Conductors have to try to help the composer

But a masterpiece comes when you must be convinced that’s a masterpiece, and I make sure that’s a masterpiece. If you play a very boring performance of the Glazunov Number Six or Number Seven, people will be saying it’s not a masterpiece. You must convince them that’s a masterpiece, and there’s a lot of masterpieces which people don’t know. It’s my idea that we should not to be with only this great stuff of repertoire, which basically everyone conducts. You know them exactly and you love them, this Brahms Symphony Number Four; you love all Brahms’ music. Of course you want to explore very much, but you’re doing it anyway. But that’s a masterpiece. I had to discover the meaning of other composers which are around that did not write a masterpiece. It’s second rate music or third rate music, but don’t tell that to anyone. Try to convince people that’s not. Every conductor says that Glazunov’s music is second rate music or third rate music, but I don’t think so. This kind of ballet music, like Raymonda or the Seasons... or Le Sacre du Printemps or a tone poem like La Mer — only a great composer can create these things.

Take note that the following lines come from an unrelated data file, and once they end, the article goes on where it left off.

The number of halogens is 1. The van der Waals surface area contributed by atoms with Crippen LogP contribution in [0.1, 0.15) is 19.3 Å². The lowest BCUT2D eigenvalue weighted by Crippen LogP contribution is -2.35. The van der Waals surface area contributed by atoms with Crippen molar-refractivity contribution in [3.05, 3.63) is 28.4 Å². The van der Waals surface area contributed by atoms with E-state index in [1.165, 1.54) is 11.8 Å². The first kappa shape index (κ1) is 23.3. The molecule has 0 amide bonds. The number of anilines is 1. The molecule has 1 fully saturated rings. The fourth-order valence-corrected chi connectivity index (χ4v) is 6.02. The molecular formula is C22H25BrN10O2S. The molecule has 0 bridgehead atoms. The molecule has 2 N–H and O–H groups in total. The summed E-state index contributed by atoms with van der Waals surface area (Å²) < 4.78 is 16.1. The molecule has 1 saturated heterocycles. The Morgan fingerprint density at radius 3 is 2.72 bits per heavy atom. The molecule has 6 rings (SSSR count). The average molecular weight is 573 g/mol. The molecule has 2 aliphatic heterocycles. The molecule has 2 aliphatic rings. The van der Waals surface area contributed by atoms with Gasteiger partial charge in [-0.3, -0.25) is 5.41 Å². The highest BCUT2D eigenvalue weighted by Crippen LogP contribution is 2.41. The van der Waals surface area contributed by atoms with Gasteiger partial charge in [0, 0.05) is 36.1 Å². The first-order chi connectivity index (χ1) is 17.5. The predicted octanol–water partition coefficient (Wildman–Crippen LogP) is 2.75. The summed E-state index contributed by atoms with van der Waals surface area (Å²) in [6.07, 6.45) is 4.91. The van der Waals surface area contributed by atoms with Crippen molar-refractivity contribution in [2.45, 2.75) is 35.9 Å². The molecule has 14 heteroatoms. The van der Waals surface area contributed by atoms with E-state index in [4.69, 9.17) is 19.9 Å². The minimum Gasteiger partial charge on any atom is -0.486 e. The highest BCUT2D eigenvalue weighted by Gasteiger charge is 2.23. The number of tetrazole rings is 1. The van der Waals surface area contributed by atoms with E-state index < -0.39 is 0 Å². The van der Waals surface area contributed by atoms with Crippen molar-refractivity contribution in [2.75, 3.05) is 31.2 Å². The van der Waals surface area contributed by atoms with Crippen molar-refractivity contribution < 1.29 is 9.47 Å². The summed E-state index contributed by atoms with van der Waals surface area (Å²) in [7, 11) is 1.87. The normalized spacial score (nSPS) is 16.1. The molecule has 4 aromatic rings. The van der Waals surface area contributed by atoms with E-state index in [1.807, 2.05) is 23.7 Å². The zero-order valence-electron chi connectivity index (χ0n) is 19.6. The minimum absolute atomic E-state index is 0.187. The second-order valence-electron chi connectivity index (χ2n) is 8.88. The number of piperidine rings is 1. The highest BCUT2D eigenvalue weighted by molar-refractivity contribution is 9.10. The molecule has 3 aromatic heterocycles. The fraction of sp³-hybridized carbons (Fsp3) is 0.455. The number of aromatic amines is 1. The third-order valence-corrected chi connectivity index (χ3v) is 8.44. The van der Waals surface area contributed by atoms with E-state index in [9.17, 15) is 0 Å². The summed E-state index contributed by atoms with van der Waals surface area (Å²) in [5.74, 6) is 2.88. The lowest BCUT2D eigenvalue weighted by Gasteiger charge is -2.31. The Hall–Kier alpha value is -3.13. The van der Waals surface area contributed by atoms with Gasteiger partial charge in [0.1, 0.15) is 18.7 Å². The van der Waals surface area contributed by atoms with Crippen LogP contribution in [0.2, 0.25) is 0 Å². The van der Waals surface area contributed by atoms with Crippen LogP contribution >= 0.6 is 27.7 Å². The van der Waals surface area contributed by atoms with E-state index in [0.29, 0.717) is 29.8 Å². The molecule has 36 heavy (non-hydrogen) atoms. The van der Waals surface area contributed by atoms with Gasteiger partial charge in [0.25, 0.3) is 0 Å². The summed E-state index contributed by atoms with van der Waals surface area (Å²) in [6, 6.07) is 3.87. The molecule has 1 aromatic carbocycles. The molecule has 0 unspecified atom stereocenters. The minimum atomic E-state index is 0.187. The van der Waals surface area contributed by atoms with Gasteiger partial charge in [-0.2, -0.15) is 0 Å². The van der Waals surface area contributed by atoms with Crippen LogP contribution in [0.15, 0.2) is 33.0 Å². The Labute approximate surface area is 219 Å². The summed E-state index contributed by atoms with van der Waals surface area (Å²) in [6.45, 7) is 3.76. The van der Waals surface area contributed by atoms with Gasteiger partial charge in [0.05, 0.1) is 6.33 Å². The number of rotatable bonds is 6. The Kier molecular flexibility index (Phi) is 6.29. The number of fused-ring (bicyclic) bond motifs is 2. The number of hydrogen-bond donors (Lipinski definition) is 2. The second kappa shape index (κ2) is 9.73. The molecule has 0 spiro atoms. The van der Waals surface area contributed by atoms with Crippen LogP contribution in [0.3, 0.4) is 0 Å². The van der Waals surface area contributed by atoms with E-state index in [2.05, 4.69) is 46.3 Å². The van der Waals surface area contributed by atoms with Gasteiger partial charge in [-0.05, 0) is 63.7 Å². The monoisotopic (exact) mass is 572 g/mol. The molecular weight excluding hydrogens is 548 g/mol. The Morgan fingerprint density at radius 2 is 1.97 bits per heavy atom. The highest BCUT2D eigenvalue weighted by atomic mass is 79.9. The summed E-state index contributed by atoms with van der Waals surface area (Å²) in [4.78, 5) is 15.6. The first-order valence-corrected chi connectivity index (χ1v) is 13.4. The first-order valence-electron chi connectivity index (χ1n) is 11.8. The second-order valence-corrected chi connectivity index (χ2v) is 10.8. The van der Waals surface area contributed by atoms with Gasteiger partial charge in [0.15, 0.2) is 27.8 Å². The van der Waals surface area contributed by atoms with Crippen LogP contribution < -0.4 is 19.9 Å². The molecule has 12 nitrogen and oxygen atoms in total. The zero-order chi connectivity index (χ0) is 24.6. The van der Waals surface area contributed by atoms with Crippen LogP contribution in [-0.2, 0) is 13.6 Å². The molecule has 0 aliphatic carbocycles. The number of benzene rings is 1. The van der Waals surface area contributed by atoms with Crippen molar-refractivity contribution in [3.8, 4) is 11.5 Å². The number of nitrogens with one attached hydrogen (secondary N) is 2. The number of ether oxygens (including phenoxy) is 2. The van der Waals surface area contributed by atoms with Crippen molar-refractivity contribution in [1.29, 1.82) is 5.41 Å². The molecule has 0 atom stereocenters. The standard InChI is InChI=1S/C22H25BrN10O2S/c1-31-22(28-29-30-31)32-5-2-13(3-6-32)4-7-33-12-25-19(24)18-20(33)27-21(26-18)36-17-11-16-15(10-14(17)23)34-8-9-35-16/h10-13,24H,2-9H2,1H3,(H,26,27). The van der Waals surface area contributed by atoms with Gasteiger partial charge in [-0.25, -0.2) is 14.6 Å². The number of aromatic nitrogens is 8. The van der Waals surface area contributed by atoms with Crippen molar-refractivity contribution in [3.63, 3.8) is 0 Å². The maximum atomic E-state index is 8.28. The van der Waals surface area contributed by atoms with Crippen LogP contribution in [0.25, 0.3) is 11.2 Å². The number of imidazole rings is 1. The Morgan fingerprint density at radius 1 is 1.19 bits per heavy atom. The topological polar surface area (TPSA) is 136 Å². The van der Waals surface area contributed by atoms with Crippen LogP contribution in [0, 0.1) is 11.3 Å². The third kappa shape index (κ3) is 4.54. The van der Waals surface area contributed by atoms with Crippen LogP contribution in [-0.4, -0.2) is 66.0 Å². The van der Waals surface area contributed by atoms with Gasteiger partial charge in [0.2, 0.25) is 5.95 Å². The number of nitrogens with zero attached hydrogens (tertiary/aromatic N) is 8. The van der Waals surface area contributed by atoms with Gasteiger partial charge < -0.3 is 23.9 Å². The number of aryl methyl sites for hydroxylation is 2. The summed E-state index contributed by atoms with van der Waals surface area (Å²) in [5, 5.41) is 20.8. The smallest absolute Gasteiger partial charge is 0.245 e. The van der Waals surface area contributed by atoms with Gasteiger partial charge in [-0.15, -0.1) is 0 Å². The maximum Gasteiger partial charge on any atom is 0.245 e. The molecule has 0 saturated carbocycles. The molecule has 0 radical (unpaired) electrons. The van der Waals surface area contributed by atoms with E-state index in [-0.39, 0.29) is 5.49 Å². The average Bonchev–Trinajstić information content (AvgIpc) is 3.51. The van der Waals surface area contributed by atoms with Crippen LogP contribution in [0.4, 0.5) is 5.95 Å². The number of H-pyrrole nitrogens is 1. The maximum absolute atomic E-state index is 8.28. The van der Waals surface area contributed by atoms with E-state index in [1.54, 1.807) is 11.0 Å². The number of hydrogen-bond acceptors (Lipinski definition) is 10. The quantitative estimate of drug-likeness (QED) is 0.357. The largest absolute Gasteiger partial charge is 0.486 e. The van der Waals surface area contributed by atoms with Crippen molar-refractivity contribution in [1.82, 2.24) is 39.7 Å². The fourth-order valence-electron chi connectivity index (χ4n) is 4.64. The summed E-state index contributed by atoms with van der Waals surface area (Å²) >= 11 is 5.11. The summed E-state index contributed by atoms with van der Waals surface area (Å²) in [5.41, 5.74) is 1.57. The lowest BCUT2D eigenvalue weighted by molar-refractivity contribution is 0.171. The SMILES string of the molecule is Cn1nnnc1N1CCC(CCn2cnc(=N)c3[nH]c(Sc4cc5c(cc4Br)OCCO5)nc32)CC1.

We have to try to help the composer because basically, nothing is written here — only the notes. It’s only notes and words like poco ritardando, andante, allegro moderato, accented, something, something, ritenuto, meno mosso — it doesn’t say very much. Are we making music? I have to help composers. I can’t make the notes on the page. It’s only some certain line of notes written down, but you have to interpret them, and that interpretation is the main thing which we have to do. If we can’t do that, we can’t say it’s a masterpiece.